It's been a bloody year for El Salvador. An ongoing war between two powerful street gangs — the Mara Salvatrucha (MS-13) and Barrio 18 — has given the tiny Central American nation the highest murder rate in the Western Hemisphere, and there's fear that a series of recent developments could make matters even worse, at least in the immediate future.
Late last week, the rival gangs, known as pandillas, offered to halt the killings in exchange for concessions from the government, but authorities have instead decided to take the fight against the gangs to their home base: the country's notoriously corrupt and overcrowded prisons. Gang leaders operate from behind bars, using smuggled cellphones to oversee street-level drug dealing and extortion, and to order kidnappings and murders.
On Tuesday, the government declared a state of emergency in seven prisons, promising deep searches for weapons, money, and cellphones. They also moved 299 high-ranking MS-13 members into a maximum security prison near San Salvador, the country's capital.
"They are going to be subjected to a higher security regimen, with greater control to make sure communication from inside the prison system is stopped," Justice Minister Mauricio Ramírez told reporters.
Authorities also announced new anti-gang legislation that could mobilize the army to fight gangs in some municipalities. The country's Supreme Court previously ruled that gangs could be classified as terrorist organizations, and lawmakers are expected to approve the new measures on Thursday.
At least 6,657 people were murdered in El Salvador last year, including 63 police officers. It was the deadliest year in the country since 1983, when leftist guerrilla groups were locked in a civil war with a US-backed military dictatorship. The killings have continued apace in 2016, with an average of 23 murders per day. The situation has led to an exodus of women and children fleeing north to the United States.
Last week, three alleged top leaders of the MS-13 and Barrio 18 posted a video on YouTube ordering all their forces to stop the killings throughout the country for three days. Authorities have acknowledged that murders declined significantly during this period.
"We want to show the people, the current government, and the international representations that there is no need to propose measures that just come to violate our constitution and all the laws coming from it," said one of the purported leaders, who kept his face covered with a cloth.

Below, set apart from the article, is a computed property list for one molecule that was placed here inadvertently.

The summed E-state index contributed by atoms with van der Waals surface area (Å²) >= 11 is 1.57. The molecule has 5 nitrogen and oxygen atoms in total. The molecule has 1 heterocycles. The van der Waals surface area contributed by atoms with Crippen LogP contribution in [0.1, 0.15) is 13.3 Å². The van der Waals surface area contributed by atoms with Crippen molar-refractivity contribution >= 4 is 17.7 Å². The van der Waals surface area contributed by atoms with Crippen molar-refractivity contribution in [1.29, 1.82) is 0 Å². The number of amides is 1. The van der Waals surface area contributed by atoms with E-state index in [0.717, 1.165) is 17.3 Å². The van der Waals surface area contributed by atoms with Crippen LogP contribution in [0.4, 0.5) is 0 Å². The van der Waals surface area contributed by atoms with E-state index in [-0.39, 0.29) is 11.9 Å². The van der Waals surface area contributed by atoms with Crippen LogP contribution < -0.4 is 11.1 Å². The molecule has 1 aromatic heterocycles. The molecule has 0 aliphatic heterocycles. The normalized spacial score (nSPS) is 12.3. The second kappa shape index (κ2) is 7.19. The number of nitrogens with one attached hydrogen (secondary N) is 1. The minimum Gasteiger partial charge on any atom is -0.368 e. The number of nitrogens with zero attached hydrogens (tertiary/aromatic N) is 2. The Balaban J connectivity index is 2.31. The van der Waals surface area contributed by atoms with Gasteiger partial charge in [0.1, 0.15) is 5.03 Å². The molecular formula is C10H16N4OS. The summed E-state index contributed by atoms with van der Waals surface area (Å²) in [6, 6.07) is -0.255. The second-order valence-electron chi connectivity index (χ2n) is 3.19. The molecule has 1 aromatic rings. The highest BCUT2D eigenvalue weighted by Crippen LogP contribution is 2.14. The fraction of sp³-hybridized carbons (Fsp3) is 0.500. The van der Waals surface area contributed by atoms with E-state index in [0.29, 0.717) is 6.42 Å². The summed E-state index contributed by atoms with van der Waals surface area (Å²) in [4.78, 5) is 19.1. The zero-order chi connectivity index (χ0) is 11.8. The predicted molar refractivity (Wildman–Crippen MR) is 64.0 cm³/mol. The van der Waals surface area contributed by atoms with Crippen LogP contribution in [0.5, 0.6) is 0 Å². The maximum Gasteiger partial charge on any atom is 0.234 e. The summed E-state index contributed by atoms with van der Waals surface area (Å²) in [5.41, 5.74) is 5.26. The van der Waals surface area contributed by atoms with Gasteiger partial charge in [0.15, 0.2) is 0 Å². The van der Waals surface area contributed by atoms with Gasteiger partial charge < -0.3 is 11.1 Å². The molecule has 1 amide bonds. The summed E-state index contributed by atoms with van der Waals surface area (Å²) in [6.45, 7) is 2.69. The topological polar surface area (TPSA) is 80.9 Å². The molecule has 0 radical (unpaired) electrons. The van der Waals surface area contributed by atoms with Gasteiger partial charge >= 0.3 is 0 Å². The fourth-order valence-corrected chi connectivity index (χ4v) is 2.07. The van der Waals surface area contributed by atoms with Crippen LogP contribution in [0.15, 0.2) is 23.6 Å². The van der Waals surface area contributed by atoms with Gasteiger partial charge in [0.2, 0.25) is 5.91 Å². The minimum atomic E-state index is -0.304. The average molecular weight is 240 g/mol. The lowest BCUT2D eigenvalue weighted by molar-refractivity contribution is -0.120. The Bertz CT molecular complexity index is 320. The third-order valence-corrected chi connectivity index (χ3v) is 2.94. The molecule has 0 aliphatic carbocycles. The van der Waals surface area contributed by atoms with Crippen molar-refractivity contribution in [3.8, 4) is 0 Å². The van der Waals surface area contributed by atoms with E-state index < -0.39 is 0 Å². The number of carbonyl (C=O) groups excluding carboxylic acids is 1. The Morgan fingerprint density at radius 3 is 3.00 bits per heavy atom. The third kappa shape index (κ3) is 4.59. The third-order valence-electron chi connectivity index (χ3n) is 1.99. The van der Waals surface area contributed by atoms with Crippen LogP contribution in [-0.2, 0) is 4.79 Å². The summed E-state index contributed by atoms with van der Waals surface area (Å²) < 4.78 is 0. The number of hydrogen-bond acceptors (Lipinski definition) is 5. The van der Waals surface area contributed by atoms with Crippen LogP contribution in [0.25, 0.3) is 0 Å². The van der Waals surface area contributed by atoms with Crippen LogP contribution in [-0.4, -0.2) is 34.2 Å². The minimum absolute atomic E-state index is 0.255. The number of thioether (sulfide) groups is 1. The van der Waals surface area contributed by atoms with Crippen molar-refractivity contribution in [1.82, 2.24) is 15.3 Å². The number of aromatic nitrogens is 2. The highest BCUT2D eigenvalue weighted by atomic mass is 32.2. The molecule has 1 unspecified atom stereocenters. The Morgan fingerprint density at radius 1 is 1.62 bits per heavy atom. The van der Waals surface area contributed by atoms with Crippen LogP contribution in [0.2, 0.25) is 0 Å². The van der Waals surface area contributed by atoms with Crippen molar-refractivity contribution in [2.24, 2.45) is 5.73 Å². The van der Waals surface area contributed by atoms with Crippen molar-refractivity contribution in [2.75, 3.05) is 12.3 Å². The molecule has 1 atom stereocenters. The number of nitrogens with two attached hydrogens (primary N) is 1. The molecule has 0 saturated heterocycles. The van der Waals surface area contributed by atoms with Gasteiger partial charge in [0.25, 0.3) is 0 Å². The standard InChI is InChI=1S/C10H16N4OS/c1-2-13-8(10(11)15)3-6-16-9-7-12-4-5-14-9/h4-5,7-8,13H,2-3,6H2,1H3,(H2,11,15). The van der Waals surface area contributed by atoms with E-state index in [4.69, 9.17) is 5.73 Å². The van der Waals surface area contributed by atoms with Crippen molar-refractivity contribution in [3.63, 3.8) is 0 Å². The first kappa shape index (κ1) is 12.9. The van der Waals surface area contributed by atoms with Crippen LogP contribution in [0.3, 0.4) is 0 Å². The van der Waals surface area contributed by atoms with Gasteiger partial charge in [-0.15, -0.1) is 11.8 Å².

They also asked for improved conditions and fewer restrictions in the prisons where the top leaders of both organizations reside.
The gangs previously agreed to a truce in 2012, and murders fell by 40 percent nationwide in nine months. Extortion and other crimes reportedly continued, however, and the discovery of mass graves suggested that the killings may have simply continued clandestinely.
The agreement fell apart completely in 2014 when President Salvador Sánchez Cerén took office, and the gangs began feuding once again and assassinating police officers. More than 800 officers from the country's National Civil Police have quit their jobs over the last three years, with many reporting that their families had been threatened.
Critics of the truce — including many of the country's political elite and the families who have lost loved ones to gang violence — argue that negotiating with the gangs only serves to legitimize them and increase their power.
Taking a tough-on-crime approach, the Sánchez administration has raised the stakes to the point of authorizing police to use lethal force "whenever necessary."
"All members of the PNC (National Civil Police) that have to use weapons against criminals due to their work as officers, should do so with complete confidence," Police Director Mauricio Ramírez said last year during a press conference. "There is an institution that backs us. There is a government that supports us."
Raul Mijango, an ex-guerrilla leader who was the main mediator of the 2012 truce, said the measures announced by the government this week have been tried before and only led to more bloodshed.
"It's an irregular war that's difficult to combat with conventional methods," Mijango said. "For the powers that be to stop this, they must use more civilized methods: Dialogue," Mijango said. "It marginalized this country's youth even more, making them vulnerable to the influence of the gangs. It only made the maras stronger."
Mijango believes the government's reluctance to try a peace strategy has more to do with politics than with the gangs.
"This dialogue (in 2012) reached an agreement that opened one of the most successful processes towards reducing violence that has been seen in Latin America," he said. "We lowered the daily homicide rate from 15 to five homicides, 15 months consecutively. The gangs didn't fail, the government was the one who failed for their own political interests."
According to Mijango, many Salvadoran politicians who supported the truce when it first started used the gangs to gain votes to get elected, then changed their positions once in office. Two leaders of the conservative opposition Nationalist Republican Alliance are currently under investigation for their involvement with the previous gang truce.
For their part, the gangs have made it clear that if the truce is not accepted, the politicians should be afraid. The masked men in the video warned what would happen after the emergency measures at the prisons are implemented.
"We're making the government in general aware that it cannot finish off the gangs because we're part of the community of our country," they said. "So we're letting them know that we have the means to destroy the politics of this country."
Watch the VICE News documentary Gangs of El Salvador: